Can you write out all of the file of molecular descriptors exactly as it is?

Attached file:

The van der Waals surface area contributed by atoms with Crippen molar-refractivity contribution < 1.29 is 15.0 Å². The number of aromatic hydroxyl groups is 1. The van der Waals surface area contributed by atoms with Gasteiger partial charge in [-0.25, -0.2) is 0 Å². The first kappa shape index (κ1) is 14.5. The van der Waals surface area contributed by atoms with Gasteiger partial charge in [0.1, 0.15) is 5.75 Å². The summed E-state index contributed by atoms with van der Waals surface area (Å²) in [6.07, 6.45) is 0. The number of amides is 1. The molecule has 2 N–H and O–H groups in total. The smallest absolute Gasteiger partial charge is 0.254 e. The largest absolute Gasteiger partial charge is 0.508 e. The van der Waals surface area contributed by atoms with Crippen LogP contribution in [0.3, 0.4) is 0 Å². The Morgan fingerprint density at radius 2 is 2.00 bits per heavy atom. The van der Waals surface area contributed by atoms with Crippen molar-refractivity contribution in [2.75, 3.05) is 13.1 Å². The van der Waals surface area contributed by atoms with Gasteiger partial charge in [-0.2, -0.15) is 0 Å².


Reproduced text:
The van der Waals surface area contributed by atoms with Crippen molar-refractivity contribution < 1.29 is 15.0 Å². The number of aromatic hydroxyl groups is 1. The van der Waals surface area contributed by atoms with Gasteiger partial charge in [-0.25, -0.2) is 0 Å². The first kappa shape index (κ1) is 14.5. The van der Waals surface area contributed by atoms with Gasteiger partial charge in [0.1, 0.15) is 5.75 Å². The summed E-state index contributed by atoms with van der Waals surface area (Å²) in [6.07, 6.45) is 0. The number of amides is 1. The molecule has 2 N–H and O–H groups in total. The smallest absolute Gasteiger partial charge is 0.254 e. The largest absolute Gasteiger partial charge is 0.508 e. The van der Waals surface area contributed by atoms with Crippen LogP contribution in [0.3, 0.4) is 0 Å². The Morgan fingerprint density at radius 2 is 2.00 bits per heavy atom. The van der Waals surface area contributed by atoms with Crippen molar-refractivity contribution in [2.75, 3.05) is 13.1 Å². The van der Waals surface area contributed by atoms with Gasteiger partial charge in [-0.2, -0.15) is 0 Å².